Document Date: January 20, 2011

It is un-American to stand idly by and tolerate our government locking up so many people, treating racial and ethnic minorities unfairly and squandering public resources – especially in this economy.

It’s time to improve our criminal justice system:

On the front end, by reducing the number of people who needlessly enter prison in the first place;

On the back end, by shrinking the existing prison population by allowing prisoners who have proven they are ready to re-enter society the opportunity to transition out of confinement; and

And in the meantime, by investing in alternative solutions that are more effective than lengthy sentences.

Many state governments have already begun to improve their criminal justice systems by shrinking their prison populations. It’s time we do the same — in the interest of public safety, fiscal responsibility and fairness.

Reform #1 – Eliminate incarceration as a penalty for certain classes of low-level, non-violent offenses – especially when these offenses are the result of mental illness, drug addiction or are first-time offenses.

  • It is possible to shrink our bloated prisons while protecting public safety.
  • Public safety is actually undermined when we waste space and money on imprisoning low-level offenders. We should reserve prisons for those who truly pose significant threats.

Reform #2 – Strengthen cost-effective alternatives to incarceration and drug treatment programs.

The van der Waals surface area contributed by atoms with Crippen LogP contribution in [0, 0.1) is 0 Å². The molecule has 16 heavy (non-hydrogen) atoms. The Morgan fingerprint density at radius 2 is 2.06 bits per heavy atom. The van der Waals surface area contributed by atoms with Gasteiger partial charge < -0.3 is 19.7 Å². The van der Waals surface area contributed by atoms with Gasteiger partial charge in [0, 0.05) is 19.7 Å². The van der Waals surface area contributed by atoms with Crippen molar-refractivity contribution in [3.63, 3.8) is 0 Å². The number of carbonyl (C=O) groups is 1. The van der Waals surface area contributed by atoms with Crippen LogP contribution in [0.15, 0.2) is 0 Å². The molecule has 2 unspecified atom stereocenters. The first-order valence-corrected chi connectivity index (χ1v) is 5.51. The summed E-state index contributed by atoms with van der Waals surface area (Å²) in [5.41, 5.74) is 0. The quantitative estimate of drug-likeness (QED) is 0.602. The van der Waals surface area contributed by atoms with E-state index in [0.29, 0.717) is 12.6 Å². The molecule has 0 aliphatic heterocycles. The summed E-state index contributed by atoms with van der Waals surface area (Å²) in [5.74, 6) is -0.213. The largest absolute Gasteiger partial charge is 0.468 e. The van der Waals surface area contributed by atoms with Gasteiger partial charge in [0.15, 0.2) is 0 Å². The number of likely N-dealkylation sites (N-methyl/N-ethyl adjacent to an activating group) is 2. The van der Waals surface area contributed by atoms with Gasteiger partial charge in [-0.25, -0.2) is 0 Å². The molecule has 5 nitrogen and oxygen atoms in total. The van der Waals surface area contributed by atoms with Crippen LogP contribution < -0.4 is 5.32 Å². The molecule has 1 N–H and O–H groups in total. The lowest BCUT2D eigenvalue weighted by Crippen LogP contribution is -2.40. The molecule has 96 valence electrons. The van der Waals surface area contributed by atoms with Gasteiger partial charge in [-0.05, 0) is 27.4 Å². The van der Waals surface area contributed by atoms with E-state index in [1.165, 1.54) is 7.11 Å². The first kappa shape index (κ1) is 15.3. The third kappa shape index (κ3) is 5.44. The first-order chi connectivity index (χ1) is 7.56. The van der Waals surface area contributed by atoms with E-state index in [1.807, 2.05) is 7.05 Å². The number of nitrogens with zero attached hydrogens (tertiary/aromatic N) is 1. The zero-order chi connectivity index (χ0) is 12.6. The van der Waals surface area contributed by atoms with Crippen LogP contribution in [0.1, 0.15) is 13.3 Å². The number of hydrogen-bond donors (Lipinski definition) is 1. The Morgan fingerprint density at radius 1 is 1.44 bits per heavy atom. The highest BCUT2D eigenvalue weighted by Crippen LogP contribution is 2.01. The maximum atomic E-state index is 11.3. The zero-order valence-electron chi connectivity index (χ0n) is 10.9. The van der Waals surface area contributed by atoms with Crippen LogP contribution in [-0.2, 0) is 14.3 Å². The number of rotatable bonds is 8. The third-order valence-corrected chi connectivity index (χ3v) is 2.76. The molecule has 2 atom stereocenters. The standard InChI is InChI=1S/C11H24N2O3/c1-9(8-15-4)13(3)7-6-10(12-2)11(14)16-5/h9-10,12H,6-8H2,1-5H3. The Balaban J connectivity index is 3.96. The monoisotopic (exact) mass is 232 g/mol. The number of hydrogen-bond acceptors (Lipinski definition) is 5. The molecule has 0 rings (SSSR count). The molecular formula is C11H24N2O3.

• We should strengthen and streamline our parole and probation systems so that those who genuinely pose public safety risks are adequately monitored; this will ensure that the vast majority of those who pose little or no safety risks are not unnecessarily kept in or returned to prisons.
  • We should ensure that those who need drug treatment get it, so that they can avoid re-offending and productively re-enter society.

Reform #3 – Distinguish between the people currently in prison who continue to pose threats to safety and those who are ready to re-enter society.

  • We should release prisoners who have proven they are ready, who have earned credit for exemplary time served and who have completed job training and education programs.
  • We should transition people currently incarcerated into increasingly independent living environments, such as half-way houses.
  • These reforms will reduce costs, reduce recidivism, and increase public safety by better preparing people in prison for productive lives “on the outside.”

Reform #4 – Require regular, systemic evaluations of our criminal justice system.

  • There is a growing recognition that our criminal justice system – like other government systems – must be evidence-based, meet clear performance measures and withstand the scrutiny of fiscal, cost-benefit and racial impact analysis.
  • Convening outside experts to examine our systems and creating or re-invigorating a sentencing or criminal justice commission have proven effective in some states as a way to improve the system with deliberative input from key stakeholders.